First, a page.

In later life, he would say that his choice was made in favor of Harvard because he had to work his way from Texas to St. Louis on a cattle train as chief wrangler. As he searched the freight yards for a similar means of transportation, he found a sheep train heading for Chicago and another cattle train heading for the East Coast. For a true rancher’s son, the choice was clear: cattle, not sheep, so Harvard it was. By whatever means he chose Harvard, he recognized at this point that to live a life of research, he had to leave Texas for a place with a longer tradition of higher education. Texas’s loss was Harvard’s gain, and in 1898 Pierce set foot for the first time on the streets of Cambridge, Massachusetts.
The best that can be said about the physics department at Harvard University at the turn of the twentieth century is that its members were trying hard, with some success, to realize the research vision that had spread from institutions such as Johns Hopkins to other centers of higher learning in the U.S. during the previous two decades. Experimental work was carried on in the Jefferson Physical Laboratory, built with a donation from a descendant of Thomas Jefferson in 1884. Northrup’s friend John Trowbridge directed the Laboratory, and also directed Pierce’s work on a second master’s degree and a Ph.D., which Pierce completed in 1900 with his dissertation on high-frequency electromagnetic waves
For the best possible training in the latest physics, the usual thing at that time was to go abroad. Germany was the most favored goal of American physics pilgrims. Accordingly, Pierce obtained a fellowship and spent the academic year of 1901-02 studying with Ludwig Boltzmann in Leipzig, touring the countryside, and learning German and Italian.
There is little if any sign in Pierce’s published work of the type of advanced statistical physics that Boltzmann used to establish the kinetic theory of gases. Perhaps the most lasting effects of Pierce’s stay in Europe were a facility in reading German and a high esteem for European physics as a source for the latest ideas to apply in the new field of wireless. Midway through his stay in Germany, Pierce would have learned of the stunning achievement of Marconi, who spanned the Atlantic with wireless telegraphy in December of 1901.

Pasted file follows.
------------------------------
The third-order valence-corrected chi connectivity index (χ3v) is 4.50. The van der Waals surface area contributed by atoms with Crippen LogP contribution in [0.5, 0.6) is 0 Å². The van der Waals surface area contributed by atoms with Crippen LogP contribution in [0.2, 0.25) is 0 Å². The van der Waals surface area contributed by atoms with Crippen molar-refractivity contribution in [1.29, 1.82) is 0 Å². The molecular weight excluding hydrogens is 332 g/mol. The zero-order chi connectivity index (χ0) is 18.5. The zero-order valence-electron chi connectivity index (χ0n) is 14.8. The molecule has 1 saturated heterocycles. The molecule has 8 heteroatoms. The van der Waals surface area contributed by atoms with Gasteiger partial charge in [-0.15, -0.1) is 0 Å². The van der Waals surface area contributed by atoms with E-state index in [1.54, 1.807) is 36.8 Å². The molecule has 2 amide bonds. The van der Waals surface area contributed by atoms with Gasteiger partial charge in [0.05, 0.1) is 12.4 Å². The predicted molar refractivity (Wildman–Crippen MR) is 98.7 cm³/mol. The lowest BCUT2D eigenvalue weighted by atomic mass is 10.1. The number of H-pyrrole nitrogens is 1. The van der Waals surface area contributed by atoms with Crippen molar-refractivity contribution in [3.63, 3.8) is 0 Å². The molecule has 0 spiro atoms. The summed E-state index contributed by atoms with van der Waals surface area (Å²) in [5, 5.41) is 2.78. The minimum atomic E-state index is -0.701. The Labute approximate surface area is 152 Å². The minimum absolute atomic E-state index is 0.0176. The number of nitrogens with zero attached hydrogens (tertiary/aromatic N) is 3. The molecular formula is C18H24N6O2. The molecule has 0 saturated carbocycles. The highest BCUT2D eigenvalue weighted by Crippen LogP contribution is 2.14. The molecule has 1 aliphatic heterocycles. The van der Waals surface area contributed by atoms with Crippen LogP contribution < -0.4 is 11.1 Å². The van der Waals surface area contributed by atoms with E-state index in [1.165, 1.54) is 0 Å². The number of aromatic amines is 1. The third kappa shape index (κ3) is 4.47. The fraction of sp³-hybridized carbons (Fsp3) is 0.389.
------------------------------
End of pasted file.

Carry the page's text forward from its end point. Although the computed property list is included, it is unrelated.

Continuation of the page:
Pierce returned to Harvard, where he taught physics from 1903-1940 as both the Rumford Professor of Physics and a professor in Communications and Engineering, offering some of the earliest courses in radio communications. In 1909, he spearheaded the founding of the Radio Society of the Institute for Geographic Exploration, which came to be known as the Harvard Wireless Club, the nation’s oldest club for amateur radio technicians and broadcasters. During his tenure at Harvard, Pierce published numerous scientific and technical papers.
Following his appointment as an instructor in physics, he embarked on a series of research projects designed to bring some scientifically-informed discipline to the rough and rowdy world that was then American wireless. It is clear from the record of his patent applications that Pierce hoped to profit from the new technology of radio mainly by means of patent royalties and sales.